In viewing the features supported, it is important to note what is required, elective, excluded, or not applicable as designated by a specific profile. For example, even though a Hot-spot Interaction is required by some QTI and APIP conformance profiles, it is elective in others. Use of any of the individual features by test publishers is up to their discretion based on which features they wish to provide. Therefore, if you would like content that exploits certain features, it is important when acquiring products that you ask the provider which features they make use of in their content or systems. Designating accessibility accommodation supports in APIP is an important part of the evaluation process.
3 Metadata & Packages
Test publishers may use metadata to describe and categorize the content within a QTI or APIP package. While metadata is only required at the schema version notation inside a package, it may be placed on any resource. Developers must use a subset of LOM (Learning Object Metadata) to describe their resources. Curriculum standards metadata at the package, resource, and question item level is also available. Ask publishers to supply the metadata you need.
4 Requiring QTI or APIP Support in Requests for Proposals (RFPs)
When issuing an RFP for open standards based assessment content or systems, you designate the name of the conformance profile containing the feature supports you desire. You do need to consider both content and system acquisition requirements as these need to match and support the QTI or APIP features you desire.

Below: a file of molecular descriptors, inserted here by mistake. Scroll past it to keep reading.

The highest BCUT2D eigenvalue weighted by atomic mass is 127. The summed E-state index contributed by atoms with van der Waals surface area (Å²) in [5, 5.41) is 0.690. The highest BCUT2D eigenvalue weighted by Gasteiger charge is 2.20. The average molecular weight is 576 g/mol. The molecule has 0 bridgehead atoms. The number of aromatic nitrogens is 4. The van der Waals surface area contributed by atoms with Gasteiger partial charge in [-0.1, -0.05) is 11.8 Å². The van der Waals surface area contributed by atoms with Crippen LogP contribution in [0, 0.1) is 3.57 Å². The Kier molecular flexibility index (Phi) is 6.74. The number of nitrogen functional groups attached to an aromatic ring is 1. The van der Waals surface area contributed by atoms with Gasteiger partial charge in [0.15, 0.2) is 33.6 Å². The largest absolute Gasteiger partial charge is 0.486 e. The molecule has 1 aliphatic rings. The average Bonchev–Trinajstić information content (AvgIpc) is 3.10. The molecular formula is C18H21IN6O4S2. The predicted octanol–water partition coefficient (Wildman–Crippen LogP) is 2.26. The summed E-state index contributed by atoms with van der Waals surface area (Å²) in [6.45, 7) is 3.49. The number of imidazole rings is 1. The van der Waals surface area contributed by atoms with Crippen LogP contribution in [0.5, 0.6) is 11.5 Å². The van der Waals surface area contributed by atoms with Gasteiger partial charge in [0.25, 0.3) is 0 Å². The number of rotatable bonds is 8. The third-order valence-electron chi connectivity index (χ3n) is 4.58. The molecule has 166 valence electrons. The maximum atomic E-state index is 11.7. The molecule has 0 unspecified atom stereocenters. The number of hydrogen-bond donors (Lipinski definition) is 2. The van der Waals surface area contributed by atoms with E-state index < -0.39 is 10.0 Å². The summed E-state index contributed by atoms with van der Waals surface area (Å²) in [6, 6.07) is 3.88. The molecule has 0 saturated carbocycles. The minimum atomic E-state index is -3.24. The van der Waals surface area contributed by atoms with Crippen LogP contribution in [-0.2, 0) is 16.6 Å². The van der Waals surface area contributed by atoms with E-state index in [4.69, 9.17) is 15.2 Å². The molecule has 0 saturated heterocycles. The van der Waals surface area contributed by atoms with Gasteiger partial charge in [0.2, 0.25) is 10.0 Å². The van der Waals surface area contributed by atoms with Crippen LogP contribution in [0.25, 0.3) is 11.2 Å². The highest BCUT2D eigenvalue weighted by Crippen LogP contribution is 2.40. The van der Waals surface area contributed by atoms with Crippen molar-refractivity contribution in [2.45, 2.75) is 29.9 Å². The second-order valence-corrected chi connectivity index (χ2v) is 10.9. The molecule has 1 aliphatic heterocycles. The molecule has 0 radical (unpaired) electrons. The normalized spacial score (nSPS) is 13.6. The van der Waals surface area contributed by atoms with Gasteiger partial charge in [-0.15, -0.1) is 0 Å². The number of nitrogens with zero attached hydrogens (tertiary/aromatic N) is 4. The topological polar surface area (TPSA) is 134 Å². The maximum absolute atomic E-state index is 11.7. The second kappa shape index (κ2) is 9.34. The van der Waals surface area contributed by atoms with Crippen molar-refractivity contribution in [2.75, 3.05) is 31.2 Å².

Procuring assessment content:
- If you already have a conformant assessment system (authoring, delivery, item/test bank or other platform), determine what conformance profile your conformant system supports by looking it up in the IMS conformance table or by verifying its conformance registration number.
- Click on the product name in the listing to see if your conformant assessment system to see the specific features it supports, including accessibility accommodation supports for APIP content.
- Ask your content provider or test publisher to provide QTI/APIP conformant content in the profile that your platform supports. Only packages with verifiable conformance registration numbers are IMS conformant.
Procuring assessment systems:
- Include in the RFP a requirement for the assessment systems you’re looking to acquire (authoring platform, delivery, item/test bank, or other platform).
- Look at the features supported by the various conformance profiles in the QTI/APIP Conformance Matrix to determine the functionality you would like the platform to support. Indicate in your RFP requirement which version of the specification or profile you would like supported.
- Specify that a Conformance Registration Number must be provided in the proposal (Check the registration numbers online when you receive the proposals).